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PurpleCanary

TICKET GRADINGS 2012-2013

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The WBA game has now been graded so an assessment can be made of how the club has used the casual ticketing system this season, with a look back at the last as well. The relevance, to cut a long argument short, is whether the club has gone for short-term financial gain at the expense of the long-term aim of attracting in the next generation of fans, and has underestimated the economic downturn, with people finding it increasing hard to justify spending money on discretionary items such as football.Because season tickets are hard to get, with a waiting list, many young would-be fans have to try to get one a casual tickets. But not only are there only about 2,500 of those, but because the club scrapped the pre-adult category they are very expensive. A 16-year-old still at school, or on the dole, is often faced with forking out £40 or £50 for 90 minutes of football.Last season (I believe all the following numbers are correct but...) we had a three-category system, with 10 A games, eight Bs and one C. Wigan from memory. Now in no universe is that a fair system. If there had been, say, one A, one C and 17 Bs you might be able to get away with it. But more than half the games in the top category and one in the bottom? No. It is a sham. Other words spring to mind but that will do.

Contrast that with the way Southampton used a three-category system this season, which equates to us in 2011-12. They announced the gradings before the season started as as far as I know have stuck to them. Their last two home fixtures, against WBA and Stoke, were scheduled to be Bs and are:
A: Arsenal, Chelsea, Liverpool, Manchester City, Manchester United.B: Aston Villa, Everton, Newcastle United, QPR, Reading, Spurs, West Ham.C: Fulham, Norwich City, Stoke, Sunderland, Swansea, WBA, Wigan.So five As, seven Bs and seven Cs, as opposed to our 10-8-1 formation.Moving on to this season, we switched to four categories, and the resulting split is:Six A*s, six As, six Bs and one C. Wigan again! Although it wasn''t strictly a C but a pre-Christmas offer and probably cheaper than a C. But, again, that is a sham. One token C? And over two seasons only two Cs but no fewer than 16 games in the top category.So at first glance it looks as if the club is carrying on regardless. However my suspicion is that the message about the economy may have filtered through to the boardroom. Early on we had QPR, West Ham and Stoke all as As. There might be an argument for West Ham, but not the other two. They had B written all over them. But in the second half of the season there have been some interesting gradings - Fulham, Southampton and Swansea might have been As, but were Bs. And the same with WBA, as the last game of the season, and the POTS award. That is  a B.So there may - only may - have been a slight move towards a fairer categorisation, and that might be more visible next season, if we are in the Premier League. But the real step the club needs to take is to reinstate the pre-adult category.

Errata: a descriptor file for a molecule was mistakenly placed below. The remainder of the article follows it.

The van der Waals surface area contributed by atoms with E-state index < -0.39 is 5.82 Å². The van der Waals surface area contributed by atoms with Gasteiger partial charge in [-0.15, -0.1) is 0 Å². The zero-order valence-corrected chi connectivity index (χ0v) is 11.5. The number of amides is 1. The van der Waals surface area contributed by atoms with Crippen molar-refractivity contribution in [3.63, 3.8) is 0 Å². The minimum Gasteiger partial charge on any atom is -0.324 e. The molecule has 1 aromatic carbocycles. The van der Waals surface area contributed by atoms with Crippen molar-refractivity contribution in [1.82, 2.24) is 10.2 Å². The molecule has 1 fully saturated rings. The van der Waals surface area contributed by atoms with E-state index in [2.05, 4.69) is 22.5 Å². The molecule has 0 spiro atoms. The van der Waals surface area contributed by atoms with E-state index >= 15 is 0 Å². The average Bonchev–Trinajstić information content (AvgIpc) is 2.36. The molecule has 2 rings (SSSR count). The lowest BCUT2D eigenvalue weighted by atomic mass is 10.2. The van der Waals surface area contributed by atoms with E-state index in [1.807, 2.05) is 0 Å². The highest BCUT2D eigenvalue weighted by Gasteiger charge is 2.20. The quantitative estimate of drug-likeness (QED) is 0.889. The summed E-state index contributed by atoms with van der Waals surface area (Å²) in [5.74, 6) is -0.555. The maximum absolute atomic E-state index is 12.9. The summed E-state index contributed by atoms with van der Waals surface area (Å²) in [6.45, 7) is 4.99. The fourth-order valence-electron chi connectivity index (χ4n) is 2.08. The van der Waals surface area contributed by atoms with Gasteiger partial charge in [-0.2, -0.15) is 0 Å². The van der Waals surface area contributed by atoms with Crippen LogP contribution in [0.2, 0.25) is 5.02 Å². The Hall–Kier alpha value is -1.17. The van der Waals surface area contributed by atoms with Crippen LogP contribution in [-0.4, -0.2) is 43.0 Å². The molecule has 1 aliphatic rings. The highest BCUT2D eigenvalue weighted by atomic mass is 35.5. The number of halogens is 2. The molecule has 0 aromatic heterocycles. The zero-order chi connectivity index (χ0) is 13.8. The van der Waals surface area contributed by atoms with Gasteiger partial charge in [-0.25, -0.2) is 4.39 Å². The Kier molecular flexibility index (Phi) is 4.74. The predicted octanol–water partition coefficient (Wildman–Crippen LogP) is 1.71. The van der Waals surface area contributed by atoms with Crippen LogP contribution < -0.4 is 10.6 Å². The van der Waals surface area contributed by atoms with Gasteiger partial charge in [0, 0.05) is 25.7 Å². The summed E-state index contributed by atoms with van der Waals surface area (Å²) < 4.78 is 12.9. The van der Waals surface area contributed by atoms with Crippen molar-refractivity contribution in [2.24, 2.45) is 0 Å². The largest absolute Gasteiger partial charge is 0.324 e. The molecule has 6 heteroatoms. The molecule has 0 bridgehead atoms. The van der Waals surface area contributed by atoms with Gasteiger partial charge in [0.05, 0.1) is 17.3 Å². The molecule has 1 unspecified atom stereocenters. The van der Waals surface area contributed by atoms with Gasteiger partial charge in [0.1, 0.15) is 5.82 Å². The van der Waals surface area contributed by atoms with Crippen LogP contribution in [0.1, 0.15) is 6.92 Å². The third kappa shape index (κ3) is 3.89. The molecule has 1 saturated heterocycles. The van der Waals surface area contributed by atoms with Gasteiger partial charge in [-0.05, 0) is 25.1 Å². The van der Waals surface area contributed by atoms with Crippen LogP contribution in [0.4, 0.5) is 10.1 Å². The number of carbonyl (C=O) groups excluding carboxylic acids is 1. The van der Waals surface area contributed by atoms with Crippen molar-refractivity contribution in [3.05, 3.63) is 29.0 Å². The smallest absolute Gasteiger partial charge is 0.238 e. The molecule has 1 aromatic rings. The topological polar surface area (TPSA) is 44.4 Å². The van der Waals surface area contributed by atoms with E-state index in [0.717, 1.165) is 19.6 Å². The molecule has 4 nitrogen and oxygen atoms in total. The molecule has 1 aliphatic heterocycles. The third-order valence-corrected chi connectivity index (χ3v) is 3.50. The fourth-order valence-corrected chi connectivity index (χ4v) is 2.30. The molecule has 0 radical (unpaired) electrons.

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I would imagine Purple its less about the economy and concern for fans and more about that fact that we have been struggling to sell out at the ridiculous prices being applied with most recent games going to general sale. That''s how the club rolls these days. Fans complaints fall on deaf ears but falling ticket sales and they suddenly start to react.